Hussein Al-Ahmar warns of gloomy future for Yemen [Archives:2007/1104/Front Page]
By: Mohammed Bin Sallam
AMRAN, Nov. 18 ) The Hashid Tribe held a huge public rally on Saturday for its people in Amran's Khamer District, 50 km northwest of Sana'a. Attended by more than ten thousand people from the Hashid and other loyal tribes, the rally is the first of its kind for the tribe, the second largest in Yemen after the Bakeel tribe.
During the rally, named the 'broader meeting for Hashid tribesmen', Parliament member (MP) Hussein Abdullah Al-Ahmar welcomed the attendees who came from different parts of the tribe to participate in the meeting. Al-Ahmar considered the meeting a new peaceful revolution to reform the situations and infringements which, according to him, are symptomatic of poor government policies.
“Yemen is undergoing serious difficulties due to the failed policies pursued by the government,” Al-Ahmar said, reminding attendees of his father's statement at the Islah Party's Third Conference, that 'Yemen is passing through a gloomy tunnel.' He pointed out that corruption has become rampant in all the government offices, and therefore has permeated every house and family in the nation, adding that such a destructive phenomenon has spread to judicial, education and health sectors.
The tribal leader, who chairs the National Solidarity Council (NSC), went on to say, “If we want to continue the march toward a modern and strong Yemen, the Yemeni people must understand that the country's problems will never be solved without a nationwide struggle. Today, Yemen is threatened by secession and fragmentation, which the corrupt regime is responsible for.”
Declaring his solidarity with the protests staged by military and civil retirees in the southern and eastern governorates, Al-Ahmar stressed the necessity of confronting secession, adhering to national unity and struggling for its survival. “The regime wants tribesmen to be highwaymen, illiterates or guards at the doors of officials' houses,” the MP commented. “The regime doesn't want us to join universities and unions. It doesn't want us to be doctors, scholars, journalists and engineers.” He accused the authority of damaging national unity by its unwise conduct and policies.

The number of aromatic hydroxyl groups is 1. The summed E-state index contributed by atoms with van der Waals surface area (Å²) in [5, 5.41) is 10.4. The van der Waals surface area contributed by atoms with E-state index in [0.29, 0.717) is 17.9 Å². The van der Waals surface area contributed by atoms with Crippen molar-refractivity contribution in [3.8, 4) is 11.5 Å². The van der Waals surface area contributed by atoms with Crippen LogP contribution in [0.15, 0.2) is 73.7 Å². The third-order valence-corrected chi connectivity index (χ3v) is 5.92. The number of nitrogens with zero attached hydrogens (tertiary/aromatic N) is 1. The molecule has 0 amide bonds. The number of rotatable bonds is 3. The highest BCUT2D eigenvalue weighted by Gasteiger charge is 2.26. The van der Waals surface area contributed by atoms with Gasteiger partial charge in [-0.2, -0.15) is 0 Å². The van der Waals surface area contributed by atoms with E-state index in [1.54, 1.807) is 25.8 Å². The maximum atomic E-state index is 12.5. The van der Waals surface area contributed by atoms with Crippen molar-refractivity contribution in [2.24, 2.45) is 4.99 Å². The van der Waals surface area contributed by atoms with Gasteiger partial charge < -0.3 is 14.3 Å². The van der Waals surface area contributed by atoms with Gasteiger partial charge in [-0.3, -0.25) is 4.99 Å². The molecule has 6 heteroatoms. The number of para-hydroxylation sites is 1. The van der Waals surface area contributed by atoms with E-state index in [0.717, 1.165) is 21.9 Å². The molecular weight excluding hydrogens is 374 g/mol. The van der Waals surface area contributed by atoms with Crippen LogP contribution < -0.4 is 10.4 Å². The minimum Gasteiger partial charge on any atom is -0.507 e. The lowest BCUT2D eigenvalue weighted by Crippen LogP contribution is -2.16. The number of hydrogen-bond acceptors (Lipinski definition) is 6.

According to the NSC chairman, the authority's practices constitute a danger to national unity and encourage secession. “We will no longer tolerate such practices. We will stand by oppressed citizens to obtain their rights without causing any damage to unity,” Al-Ahmar continued, assuring listeners that he will do his best for the sake of protecting the nation's revolution and unity.
Al-Ahmar called on oppressed citizens to claim their legal rights, adding that he will support them. “We are not intent on destruction. We want to provide a typical example for people on how to behave and claim their rights, as our habits and traditions oblige us to stand for justice, equality and loyalty, and support those who suffer from injustice and oppression.” During the rally, he invited Hashid tribesmen to get rid of habits that stain the nation's present and future, advising them to work with a unified spirit to confront threats and challenges, as well as avoid working in an unorganized manner.